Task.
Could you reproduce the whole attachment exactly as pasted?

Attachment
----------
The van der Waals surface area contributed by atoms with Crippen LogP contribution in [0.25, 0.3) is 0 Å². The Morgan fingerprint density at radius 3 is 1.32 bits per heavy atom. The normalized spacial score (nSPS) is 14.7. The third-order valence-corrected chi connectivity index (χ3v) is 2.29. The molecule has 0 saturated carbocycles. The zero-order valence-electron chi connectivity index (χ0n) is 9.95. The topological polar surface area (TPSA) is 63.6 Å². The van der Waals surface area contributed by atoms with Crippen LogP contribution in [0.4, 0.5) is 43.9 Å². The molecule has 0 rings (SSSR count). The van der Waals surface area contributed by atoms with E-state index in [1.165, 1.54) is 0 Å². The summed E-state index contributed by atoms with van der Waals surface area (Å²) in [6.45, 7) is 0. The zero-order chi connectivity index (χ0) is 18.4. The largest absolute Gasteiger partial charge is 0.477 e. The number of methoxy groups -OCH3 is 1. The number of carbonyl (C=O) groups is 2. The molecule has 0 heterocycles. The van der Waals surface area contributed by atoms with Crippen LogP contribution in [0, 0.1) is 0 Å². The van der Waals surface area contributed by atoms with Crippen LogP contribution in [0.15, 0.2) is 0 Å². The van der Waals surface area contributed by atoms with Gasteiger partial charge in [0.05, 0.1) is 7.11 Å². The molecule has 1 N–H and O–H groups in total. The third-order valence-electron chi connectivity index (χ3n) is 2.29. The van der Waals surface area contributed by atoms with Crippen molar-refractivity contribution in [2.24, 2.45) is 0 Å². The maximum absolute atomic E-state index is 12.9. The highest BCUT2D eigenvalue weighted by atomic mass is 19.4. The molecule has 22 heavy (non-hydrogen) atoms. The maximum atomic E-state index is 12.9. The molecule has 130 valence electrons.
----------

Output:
The van der Waals surface area contributed by atoms with Crippen LogP contribution in [0.25, 0.3) is 0 Å². The Morgan fingerprint density at radius 3 is 1.32 bits per heavy atom. The normalized spacial score (nSPS) is 14.7. The third-order valence-corrected chi connectivity index (χ3v) is 2.29. The molecule has 0 saturated carbocycles. The zero-order valence-electron chi connectivity index (χ0n) is 9.95. The topological polar surface area (TPSA) is 63.6 Å². The van der Waals surface area contributed by atoms with Crippen LogP contribution in [0.4, 0.5) is 43.9 Å². The molecule has 0 rings (SSSR count). The van der Waals surface area contributed by atoms with E-state index in [1.165, 1.54) is 0 Å². The summed E-state index contributed by atoms with van der Waals surface area (Å²) in [6.45, 7) is 0. The zero-order chi connectivity index (χ0) is 18.4. The largest absolute Gasteiger partial charge is 0.477 e. The number of methoxy groups -OCH3 is 1. The number of carbonyl (C=O) groups is 2. The molecule has 0 heterocycles. The van der Waals surface area contributed by atoms with Crippen LogP contribution in [0, 0.1) is 0 Å². The van der Waals surface area contributed by atoms with Crippen LogP contribution in [0.15, 0.2) is 0 Å². The van der Waals surface area contributed by atoms with Gasteiger partial charge in [0.05, 0.1) is 7.11 Å². The molecule has 1 N–H and O–H groups in total. The third-order valence-electron chi connectivity index (χ3n) is 2.29. The van der Waals surface area contributed by atoms with Crippen molar-refractivity contribution in [2.24, 2.45) is 0 Å². The maximum absolute atomic E-state index is 12.9. The highest BCUT2D eigenvalue weighted by atomic mass is 19.4. The molecule has 22 heavy (non-hydrogen) atoms. The maximum atomic E-state index is 12.9. The molecule has 130 valence electrons.